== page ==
May 21, 2017

Castella | Articles on Japanese Restaurants | Japan Restaurant Guide by Gourmet Navigator

Castella | Articles on Japanese Restaurants | Japan Restaurant Guide by Gourmet Navigator

Castella Summary

A unique Japanese confectionary developed in Japan based on a European style pastry transmitted from Portugal. There is no pastry called “Castella” in Portugal, and the recipe for what is thought to be the pastry from which present Castella originated is somewhat different from the current one. In Japan, Nagasaki is considered the Mecca of Castella. So-called "Nagasaki castella" was made by Fukusaya confectionary shop in Nagasaki city in Nagasaki prefecture, and all castella pastries that use the same recipe are called by this name.

Wasyoku(Japanese Cuisine) encyclopedia : Castella

Castella dough is poured into a huge mold, baked in the oven, then cut into rectangular pieces. Use of starch syrup makes the sponge very moist. It is generally believed that the recipe for Castella was brought to Hirado and Nagasaki during the 16th century (late Muromachi period) by Portuguese missionaries. Originally, it was a simple pastry made with eggs, flour, and sugar. Unlike other European pastries, no daily product was used in castella and therefore, it was reproducible in Japan where not much daily products were produced for people to consume regularly. Since there were no ovens in Japan then, a unique apparatus called “hikigama” that used charcoal was created as a replacement. The recipe was continued to be improved and by the middle of the Edo period, a prototype of current castella was completed. It is said that use of starch syrup that is a special feature of Nagasaki castella was started in western Japan after the Meiji period. With this method, moist texture of present day castella was achieved. Also, since highly nutritional ingredients such as chicken eggs, flour, and sugar are used to make castella, from the Edo to the pre-war time, castella was used as a nutritional supplement for patients with wasting diseases such as tuberculosis.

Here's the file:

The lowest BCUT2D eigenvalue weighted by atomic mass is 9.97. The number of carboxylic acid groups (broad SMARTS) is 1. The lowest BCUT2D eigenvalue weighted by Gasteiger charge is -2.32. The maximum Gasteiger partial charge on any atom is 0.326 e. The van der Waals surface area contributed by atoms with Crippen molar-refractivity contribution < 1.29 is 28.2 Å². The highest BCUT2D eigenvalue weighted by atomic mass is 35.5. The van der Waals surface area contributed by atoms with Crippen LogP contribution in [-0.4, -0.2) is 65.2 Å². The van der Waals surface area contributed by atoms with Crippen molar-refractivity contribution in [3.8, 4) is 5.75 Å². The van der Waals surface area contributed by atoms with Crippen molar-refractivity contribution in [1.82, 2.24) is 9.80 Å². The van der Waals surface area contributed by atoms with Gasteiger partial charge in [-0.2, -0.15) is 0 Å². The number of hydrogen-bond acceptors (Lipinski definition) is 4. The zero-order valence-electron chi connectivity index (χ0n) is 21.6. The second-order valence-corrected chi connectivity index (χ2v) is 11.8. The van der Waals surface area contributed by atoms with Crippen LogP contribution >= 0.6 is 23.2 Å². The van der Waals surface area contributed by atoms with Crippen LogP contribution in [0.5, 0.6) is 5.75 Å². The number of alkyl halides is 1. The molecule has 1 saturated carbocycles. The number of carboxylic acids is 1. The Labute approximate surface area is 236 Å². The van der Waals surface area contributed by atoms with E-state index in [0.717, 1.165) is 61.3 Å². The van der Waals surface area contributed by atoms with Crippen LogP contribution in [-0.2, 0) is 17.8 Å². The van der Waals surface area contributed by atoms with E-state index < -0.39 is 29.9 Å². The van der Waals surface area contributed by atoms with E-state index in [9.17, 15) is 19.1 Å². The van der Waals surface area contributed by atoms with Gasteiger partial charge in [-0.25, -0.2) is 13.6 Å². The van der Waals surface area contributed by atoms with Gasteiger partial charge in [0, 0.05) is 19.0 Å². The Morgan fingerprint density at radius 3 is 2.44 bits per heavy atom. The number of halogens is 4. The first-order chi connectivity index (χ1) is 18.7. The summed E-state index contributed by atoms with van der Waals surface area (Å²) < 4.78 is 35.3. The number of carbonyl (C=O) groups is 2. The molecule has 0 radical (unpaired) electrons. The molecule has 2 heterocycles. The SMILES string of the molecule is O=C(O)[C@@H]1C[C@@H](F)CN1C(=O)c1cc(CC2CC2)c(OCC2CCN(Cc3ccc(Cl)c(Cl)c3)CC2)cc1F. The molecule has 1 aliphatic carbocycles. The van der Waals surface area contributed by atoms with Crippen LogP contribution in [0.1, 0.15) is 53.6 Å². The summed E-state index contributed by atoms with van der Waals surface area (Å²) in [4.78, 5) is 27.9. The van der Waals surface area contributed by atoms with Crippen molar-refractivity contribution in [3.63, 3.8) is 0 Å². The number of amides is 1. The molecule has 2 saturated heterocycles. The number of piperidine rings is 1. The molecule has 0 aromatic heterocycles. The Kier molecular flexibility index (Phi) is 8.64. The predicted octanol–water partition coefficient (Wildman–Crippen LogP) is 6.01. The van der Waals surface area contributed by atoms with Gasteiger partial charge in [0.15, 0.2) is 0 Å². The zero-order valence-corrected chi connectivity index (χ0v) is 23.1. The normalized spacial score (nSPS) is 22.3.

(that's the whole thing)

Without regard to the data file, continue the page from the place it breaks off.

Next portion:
In the modern era, use of starch syrup spread, and with the popularization of gas ovens and electric cooker, stable production of castella became possible. Castella is produced in areas outside of Nagasaki, and there are different varieties such as steamed castella, castella manju (buns), and rolled castella. Tokyo’s signature sweet, Ningyoyaki, is also considered as a type of castella. In most cases, castella is brought home as a souvenir from a trip or a gift brought by a guest. It is regarded as somewhat expensive confectionary that people buy as a gift for someone else rather than purchasing for themselves.

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